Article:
I am (relatively) old. I am slow. I have a surgically repaired broken ankle and a torn meniscus. I am also an OCR Athlete. And it’s the best thing I’ve ever done for myself. I tell people all the time, “Just try Obstacle Course Racing, it can change your life – It changed mine.”
Why Obstacle Course Racing?
I had just turned 50 years old in 2013 when a friend challenged me to put my newfound fitness to the test by getting out there and actually applying myself on a race course. Many people in their 50’s already act “Old”. I vowed never to fall into the trap of letting my activities limit my life. I had experienced a total transformation in fitness where I lost 135 pounds in 18 months, and was in the best shape of my life. OCRs seemed like the “over the top” way to see just how tough I really was. The first time I’d ever run more than a mile at any one time in my life was the 7k Badass Dash and it was the most fun I’d ever had. I learned that I had a long way to go to get to where I wanted to be physically, but the sport introduced me to a whole different peer group and circle of friends. The people and family are what make OCRs indispensible to my life now. I’ve now completed over 40 races and I plan to continue to race as long as humanly possible.
Without Obstacle Course Racing I wouldn’t have the friendship and love that I currently am blessed with. I earned the right to wear Dirtbags orange and my Team is my family. I am a member of the Georgia Obstacle Racers and Mud Runners (GORMR) and several other Teams that I get to see and run with at events all over the country. I am involved with More Heart Than Scars, Bert’s Big Adventure, and Operation Enduring Warrior as a Community Ambassador. We are dedicated to helping raising money and awareness, along with racing with adaptive athletes, wounded warriors, and children with illnesses. When your hobby can make a difference in someone else’s life, it just makes everything that much better. The OCR Community means so much to me that every race is like a Family Reunion, and I’m even going to be getting married at the BattleFrog Central Florida in March.
I’ve still never rung the bell at the top when I’ve attempted a rope climb, but I have sat at the top of a cargo net or A Frame and helped hundreds of people conquer their fear of heights. I cannot run at a 7 minute per mile pace, but I have placed highly enough in my Age Group to win awards and qualify for Championships (Being Old has its advantages). I will probably never cross the Finish Line in first place, but I have always crossed that Finish Line, and even earned my Double Trifecta this year. I shattered my ankle on a race course, but continued the final 3.5 miles and completed all obstacles. Having OCRs as my goal and my passion allowed me to focus on rehabilitation and getting back out on the race course as soon as possible.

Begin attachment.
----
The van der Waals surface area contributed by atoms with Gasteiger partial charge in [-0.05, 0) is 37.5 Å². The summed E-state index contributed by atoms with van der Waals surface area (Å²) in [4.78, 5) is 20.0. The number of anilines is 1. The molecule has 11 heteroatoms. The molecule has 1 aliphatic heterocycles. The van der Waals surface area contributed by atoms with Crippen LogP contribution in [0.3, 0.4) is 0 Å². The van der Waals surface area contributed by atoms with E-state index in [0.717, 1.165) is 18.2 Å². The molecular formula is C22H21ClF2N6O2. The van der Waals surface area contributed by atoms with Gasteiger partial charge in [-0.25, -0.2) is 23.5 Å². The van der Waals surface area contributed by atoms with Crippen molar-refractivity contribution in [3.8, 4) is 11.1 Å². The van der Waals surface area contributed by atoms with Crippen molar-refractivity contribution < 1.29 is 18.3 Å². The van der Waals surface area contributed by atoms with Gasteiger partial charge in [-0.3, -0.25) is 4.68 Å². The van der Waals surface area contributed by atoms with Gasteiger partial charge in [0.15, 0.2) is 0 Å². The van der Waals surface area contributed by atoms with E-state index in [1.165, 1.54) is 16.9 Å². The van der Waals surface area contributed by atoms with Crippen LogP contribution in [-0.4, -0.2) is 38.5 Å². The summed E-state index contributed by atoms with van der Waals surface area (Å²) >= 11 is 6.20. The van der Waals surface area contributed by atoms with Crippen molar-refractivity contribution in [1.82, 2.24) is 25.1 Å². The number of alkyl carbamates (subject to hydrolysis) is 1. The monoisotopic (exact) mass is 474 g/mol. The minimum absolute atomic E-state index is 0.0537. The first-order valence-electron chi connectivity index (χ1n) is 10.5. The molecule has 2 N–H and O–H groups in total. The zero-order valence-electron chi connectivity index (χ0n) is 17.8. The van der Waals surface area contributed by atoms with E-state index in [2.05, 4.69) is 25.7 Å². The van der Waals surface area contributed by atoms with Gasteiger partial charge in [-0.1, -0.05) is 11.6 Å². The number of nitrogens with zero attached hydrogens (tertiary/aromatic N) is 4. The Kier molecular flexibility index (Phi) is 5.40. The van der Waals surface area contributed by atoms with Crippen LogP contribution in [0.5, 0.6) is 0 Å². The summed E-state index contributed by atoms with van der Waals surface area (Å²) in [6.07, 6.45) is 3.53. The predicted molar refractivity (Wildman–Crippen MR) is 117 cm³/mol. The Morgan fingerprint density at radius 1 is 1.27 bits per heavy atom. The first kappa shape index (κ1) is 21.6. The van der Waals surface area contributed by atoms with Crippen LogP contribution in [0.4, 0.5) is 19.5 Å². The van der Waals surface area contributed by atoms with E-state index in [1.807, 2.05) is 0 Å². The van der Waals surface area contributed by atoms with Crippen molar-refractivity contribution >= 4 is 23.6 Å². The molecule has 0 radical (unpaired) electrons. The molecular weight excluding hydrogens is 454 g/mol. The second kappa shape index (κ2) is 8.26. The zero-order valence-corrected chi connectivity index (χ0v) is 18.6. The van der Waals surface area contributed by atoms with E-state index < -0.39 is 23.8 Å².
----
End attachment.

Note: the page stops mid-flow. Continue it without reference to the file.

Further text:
Why Everyone Should Run OCRs
Those of us who have already been bitten by the bug know why we do these things and love them, but the vast majority of people have never given OCRs a shot. Traditional runners and even Triathaloners routinely look at us as their lunatic cousins. People who only go to the clean, air conditioned splendor of their gyms and fitness clubs might think that getting dirty is unimaginable. And the folks sitting on their couches and taking the path of least resistance probably need to be convinced to break a sweat. To anyone who hasn’t given Obstacle Course Racing a try I say this, “JUST DO IT!” Everyone can do these races! I’ve raced with athletes who are quadriplegics, paraplegics, people without limbs or with prosthetics, folks on crutches, and patients currently receiving chemotherapy. Extremely overweight people, young children, elderly great grandparents, and everyone in between have a place on an OCR course. Getting out there and doing something fun, challenging, and different could turn into the best thing you’ve ever done, but you won’t know until you try.